Do Hospitals Kick Back Undisclosed Fees to PPO Partners?

Recently a Texas based TPA negotiated a direct contract with a hospital, on behalf of one of their clients. Upon final review of the terms of the contract, the negotiator for the hospital said to the TPA representative,  “We pay PPO’s, so what do we need to build in for you in this contract?”

We have heard this before. But we have never been able to get our hands these hospital/PPO “side agreements.” These add-on  agreements are not part of the hospital/PPO contracts per se, but a separate side agreement no one would suspect even exists. At least that is our guess as we don’t know for sure what the truth is without documentation.

So, if I were a PPO network, I could probably say to the hospital negotiator, “Load in 5% of gross billed charges for me and adjust your Charge Master to make you whole. Our mutual clients will never know and will remain clueless.”

If I were to earn 5% of gross billed charges, it would not take too long before I could buy that island down in Belize with some quick cash.

Those PEPM PPO access fees of around $3.50 are just window dressing. The real money is never seen or accounted for. Or so it seems.

http://blog.riskmanagers.us/?p=2981

Editor’s Note: If any of our readers can verify hospital/PPO kickback schemes, and have copies of these agreements, we will become your new best friend.

From An Ohio TPA:

I don’t have copies but I know this was very common in Ohio, all the major ppo’s kept a % of charges. XXXXXX XXXXX still does, they disclose it though. The TPA actually does the withhold. XXX XXXX lets it known that if you rent their network you do not get full discounts, they retain a portion. If you purchase from them direct they pass on all the discounts…..supposedly

From A Plan Sponsor:

I had always understood that the way PPO’s made money was by extracting a discount off BC’s from providers, and then passing some, but not all of the difference to the payor.  The rest (maybe 50:50?) was retained by the PPO network as their fee.  Other arrangements, instead of splitting the discount, could be based on a PEPM rental basis.  That’s the way I had always understood the financial arrangements for independent networks.  But for wholly owned networks – like Humana, UHC, etc., that have built their own in-house NW’s, I’m thinking that works based on the initial discount that the MCC ‘guarantees’.  In other words, Humana, as an example, may ‘sell’ their services (either fully insured or just as a TPA) to an employer by guaranteeing a certain discount off BC’s, say 45%.  Then, if they’re able to extract a bigger discount from a provider, they’d keep 100% of the difference.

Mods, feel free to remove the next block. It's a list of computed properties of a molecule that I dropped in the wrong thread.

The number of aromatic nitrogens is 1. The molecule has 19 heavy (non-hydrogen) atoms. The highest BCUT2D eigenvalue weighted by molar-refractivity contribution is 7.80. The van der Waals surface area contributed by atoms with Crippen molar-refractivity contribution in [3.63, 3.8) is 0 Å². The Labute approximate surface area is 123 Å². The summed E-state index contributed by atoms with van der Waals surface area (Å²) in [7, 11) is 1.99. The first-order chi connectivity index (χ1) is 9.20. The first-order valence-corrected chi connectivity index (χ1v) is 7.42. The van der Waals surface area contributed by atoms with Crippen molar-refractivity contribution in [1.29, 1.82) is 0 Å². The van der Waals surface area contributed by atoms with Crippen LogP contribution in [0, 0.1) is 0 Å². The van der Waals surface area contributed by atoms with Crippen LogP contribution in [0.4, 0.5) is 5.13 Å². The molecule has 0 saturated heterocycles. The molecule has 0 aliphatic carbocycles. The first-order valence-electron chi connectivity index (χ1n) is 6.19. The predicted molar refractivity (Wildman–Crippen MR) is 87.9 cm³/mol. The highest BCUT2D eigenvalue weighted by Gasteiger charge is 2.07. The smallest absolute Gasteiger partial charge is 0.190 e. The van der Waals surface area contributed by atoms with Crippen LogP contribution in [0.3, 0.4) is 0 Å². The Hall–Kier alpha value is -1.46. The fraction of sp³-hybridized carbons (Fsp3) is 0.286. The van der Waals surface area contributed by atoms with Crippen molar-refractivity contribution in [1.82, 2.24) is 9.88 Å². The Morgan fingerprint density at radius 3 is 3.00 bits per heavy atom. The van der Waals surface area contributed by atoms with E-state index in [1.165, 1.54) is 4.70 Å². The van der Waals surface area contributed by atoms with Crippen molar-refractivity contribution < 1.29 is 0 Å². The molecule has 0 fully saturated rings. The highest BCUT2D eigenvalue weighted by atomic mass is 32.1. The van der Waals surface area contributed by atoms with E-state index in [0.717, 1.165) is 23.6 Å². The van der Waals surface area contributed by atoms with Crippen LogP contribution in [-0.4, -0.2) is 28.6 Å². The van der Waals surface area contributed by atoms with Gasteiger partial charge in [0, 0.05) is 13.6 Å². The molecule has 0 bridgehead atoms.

The fallacy, of course, in either of these models, is that they’re based on BC’s, which, as we know, can be anything the provider wants it to be.   But the further problem with the wholly owned NW’s is that the payor (employer in a self funded plan) isn’t getting the benefit of the real negotiated discount.

This whole system is about as transparent as mud at the bottom of a river – and that river is full of alligators (the NW’s)!!

From A Texas TPA:

Bill, this is from a BCBS contract:

In addition, Client hereby acknowledges that, as a part of PPOs contractual arrangement with

certain participating network providers, PPO and its Affiliates may receive compensation for

administrative services performed for the benefit of Participating Providers during the term of this

Agreement. Such fees may be in the form of direct payment by the Participating Provider to the PPO or in

the form of a differential in reimbursement amounts (the “Differential Model”). In a Differential Model

scenario, the reimbursement amount paid for a claim under this Agreement may not be identical to the

amount of compensation a Participating Provider receives or retains in connection with providing health

care services. Client acknowledges, subject to the requirements of applicable law, that reimbursement

amounts paid to Participating Providers under this Agreement may not be identical to the amount of compensation a Participating Provider receives or retains. Solely PPO and Participating Provider establish the applicable reimbursement amount in the Differential Model, and the compensation which PPO and Affiliates shall be paid, which shall be fair market value for services rendered. Neither Client nor any Customer of Client shall be entitled to any portion of such administrative fees paid by a Participating Provider.

From A Medical Provider:

MF’s.  They’re screwing the provider and the employer.

From A San Antonio Employer:

What is not transparent is alway’s easily corrupted.

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